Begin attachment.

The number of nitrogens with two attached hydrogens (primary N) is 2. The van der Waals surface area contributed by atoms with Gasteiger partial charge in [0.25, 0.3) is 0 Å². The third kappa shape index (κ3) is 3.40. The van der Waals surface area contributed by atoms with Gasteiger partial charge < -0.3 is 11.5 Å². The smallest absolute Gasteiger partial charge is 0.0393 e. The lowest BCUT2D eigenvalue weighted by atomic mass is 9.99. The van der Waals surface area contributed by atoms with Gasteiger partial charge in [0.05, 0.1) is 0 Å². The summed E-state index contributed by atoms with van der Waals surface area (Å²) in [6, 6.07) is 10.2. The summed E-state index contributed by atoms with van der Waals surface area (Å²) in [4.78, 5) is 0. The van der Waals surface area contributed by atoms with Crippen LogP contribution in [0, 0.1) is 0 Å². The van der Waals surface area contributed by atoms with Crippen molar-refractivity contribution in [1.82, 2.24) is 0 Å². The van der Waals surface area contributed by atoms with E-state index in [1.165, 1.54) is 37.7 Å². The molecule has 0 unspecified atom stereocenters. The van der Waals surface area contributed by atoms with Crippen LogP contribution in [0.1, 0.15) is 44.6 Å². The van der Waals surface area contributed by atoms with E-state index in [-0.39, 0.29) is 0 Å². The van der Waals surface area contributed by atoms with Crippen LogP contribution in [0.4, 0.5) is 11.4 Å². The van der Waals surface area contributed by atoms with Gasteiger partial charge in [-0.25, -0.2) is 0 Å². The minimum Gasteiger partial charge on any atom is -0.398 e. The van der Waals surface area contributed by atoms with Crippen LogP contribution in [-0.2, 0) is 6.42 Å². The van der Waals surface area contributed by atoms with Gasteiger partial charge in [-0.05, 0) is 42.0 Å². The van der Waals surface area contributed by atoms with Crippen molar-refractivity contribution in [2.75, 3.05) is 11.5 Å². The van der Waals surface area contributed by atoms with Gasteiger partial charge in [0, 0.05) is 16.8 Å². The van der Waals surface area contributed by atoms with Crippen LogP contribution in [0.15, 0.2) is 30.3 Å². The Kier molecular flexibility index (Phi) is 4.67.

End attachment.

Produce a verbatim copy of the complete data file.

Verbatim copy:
The number of nitrogens with two attached hydrogens (primary N) is 2. The van der Waals surface area contributed by atoms with Gasteiger partial charge in [0.25, 0.3) is 0 Å². The third kappa shape index (κ3) is 3.40. The van der Waals surface area contributed by atoms with Gasteiger partial charge < -0.3 is 11.5 Å². The smallest absolute Gasteiger partial charge is 0.0393 e. The lowest BCUT2D eigenvalue weighted by atomic mass is 9.99. The van der Waals surface area contributed by atoms with Gasteiger partial charge in [0.05, 0.1) is 0 Å². The summed E-state index contributed by atoms with van der Waals surface area (Å²) in [6, 6.07) is 10.2. The summed E-state index contributed by atoms with van der Waals surface area (Å²) in [4.78, 5) is 0. The van der Waals surface area contributed by atoms with Crippen LogP contribution in [0, 0.1) is 0 Å². The van der Waals surface area contributed by atoms with Crippen molar-refractivity contribution in [1.82, 2.24) is 0 Å². The van der Waals surface area contributed by atoms with E-state index in [1.165, 1.54) is 37.7 Å². The molecule has 0 unspecified atom stereocenters. The van der Waals surface area contributed by atoms with Crippen LogP contribution in [0.1, 0.15) is 44.6 Å². The van der Waals surface area contributed by atoms with E-state index in [-0.39, 0.29) is 0 Å². The van der Waals surface area contributed by atoms with Crippen LogP contribution in [0.4, 0.5) is 11.4 Å². The van der Waals surface area contributed by atoms with Gasteiger partial charge in [-0.25, -0.2) is 0 Å². The minimum Gasteiger partial charge on any atom is -0.398 e. The van der Waals surface area contributed by atoms with Crippen LogP contribution in [-0.2, 0) is 6.42 Å². The van der Waals surface area contributed by atoms with Gasteiger partial charge in [-0.05, 0) is 42.0 Å². The van der Waals surface area contributed by atoms with Crippen molar-refractivity contribution in [2.75, 3.05) is 11.5 Å². The van der Waals surface area contributed by atoms with Gasteiger partial charge in [0, 0.05) is 16.8 Å². The van der Waals surface area contributed by atoms with Crippen LogP contribution in [0.15, 0.2) is 30.3 Å². The Kier molecular flexibility index (Phi) is 4.67.